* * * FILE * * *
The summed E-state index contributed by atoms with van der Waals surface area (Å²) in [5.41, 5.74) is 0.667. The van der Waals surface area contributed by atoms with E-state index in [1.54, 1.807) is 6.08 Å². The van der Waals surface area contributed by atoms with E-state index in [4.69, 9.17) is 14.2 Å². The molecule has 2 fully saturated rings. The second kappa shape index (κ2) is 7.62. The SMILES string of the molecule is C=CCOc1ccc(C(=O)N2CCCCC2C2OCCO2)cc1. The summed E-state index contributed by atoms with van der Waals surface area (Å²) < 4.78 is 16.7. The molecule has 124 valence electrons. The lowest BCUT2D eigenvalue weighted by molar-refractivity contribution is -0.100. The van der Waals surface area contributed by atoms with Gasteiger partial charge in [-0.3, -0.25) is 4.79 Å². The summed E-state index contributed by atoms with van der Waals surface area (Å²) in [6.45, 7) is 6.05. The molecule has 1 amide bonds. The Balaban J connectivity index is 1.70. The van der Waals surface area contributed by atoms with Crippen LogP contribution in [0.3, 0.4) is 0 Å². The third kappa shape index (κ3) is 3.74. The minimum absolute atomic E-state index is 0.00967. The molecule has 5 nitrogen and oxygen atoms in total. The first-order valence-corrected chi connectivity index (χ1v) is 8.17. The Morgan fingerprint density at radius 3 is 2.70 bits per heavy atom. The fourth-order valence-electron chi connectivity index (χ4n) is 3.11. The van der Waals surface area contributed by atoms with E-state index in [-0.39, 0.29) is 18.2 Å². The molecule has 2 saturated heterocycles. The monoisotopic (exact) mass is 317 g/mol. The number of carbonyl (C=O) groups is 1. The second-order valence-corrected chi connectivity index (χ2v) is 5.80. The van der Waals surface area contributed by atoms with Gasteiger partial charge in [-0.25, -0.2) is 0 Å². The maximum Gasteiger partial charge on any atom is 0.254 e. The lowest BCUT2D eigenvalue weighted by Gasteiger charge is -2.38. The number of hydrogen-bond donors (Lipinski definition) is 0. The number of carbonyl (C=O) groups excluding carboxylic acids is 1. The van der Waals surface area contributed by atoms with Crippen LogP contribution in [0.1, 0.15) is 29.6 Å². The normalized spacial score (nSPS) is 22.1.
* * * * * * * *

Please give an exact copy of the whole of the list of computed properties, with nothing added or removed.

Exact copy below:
The summed E-state index contributed by atoms with van der Waals surface area (Å²) in [5.41, 5.74) is 0.667. The van der Waals surface area contributed by atoms with E-state index in [1.54, 1.807) is 6.08 Å². The van der Waals surface area contributed by atoms with E-state index in [4.69, 9.17) is 14.2 Å². The molecule has 2 fully saturated rings. The second kappa shape index (κ2) is 7.62. The SMILES string of the molecule is C=CCOc1ccc(C(=O)N2CCCCC2C2OCCO2)cc1. The summed E-state index contributed by atoms with van der Waals surface area (Å²) < 4.78 is 16.7. The molecule has 124 valence electrons. The lowest BCUT2D eigenvalue weighted by molar-refractivity contribution is -0.100. The van der Waals surface area contributed by atoms with Gasteiger partial charge in [-0.3, -0.25) is 4.79 Å². The summed E-state index contributed by atoms with van der Waals surface area (Å²) in [6.45, 7) is 6.05. The molecule has 1 amide bonds. The Balaban J connectivity index is 1.70. The van der Waals surface area contributed by atoms with Crippen LogP contribution in [0.3, 0.4) is 0 Å². The third kappa shape index (κ3) is 3.74. The minimum absolute atomic E-state index is 0.00967. The molecule has 5 nitrogen and oxygen atoms in total. The first-order valence-corrected chi connectivity index (χ1v) is 8.17. The Morgan fingerprint density at radius 3 is 2.70 bits per heavy atom. The fourth-order valence-electron chi connectivity index (χ4n) is 3.11. The van der Waals surface area contributed by atoms with E-state index in [-0.39, 0.29) is 18.2 Å². The molecule has 2 saturated heterocycles. The monoisotopic (exact) mass is 317 g/mol. The number of carbonyl (C=O) groups is 1. The second-order valence-corrected chi connectivity index (χ2v) is 5.80. The van der Waals surface area contributed by atoms with Gasteiger partial charge in [-0.25, -0.2) is 0 Å². The maximum Gasteiger partial charge on any atom is 0.254 e. The lowest BCUT2D eigenvalue weighted by Gasteiger charge is -2.38. The number of hydrogen-bond donors (Lipinski definition) is 0. The number of carbonyl (C=O) groups excluding carboxylic acids is 1. The van der Waals surface area contributed by atoms with Crippen LogP contribution in [0.1, 0.15) is 29.6 Å². The normalized spacial score (nSPS) is 22.1.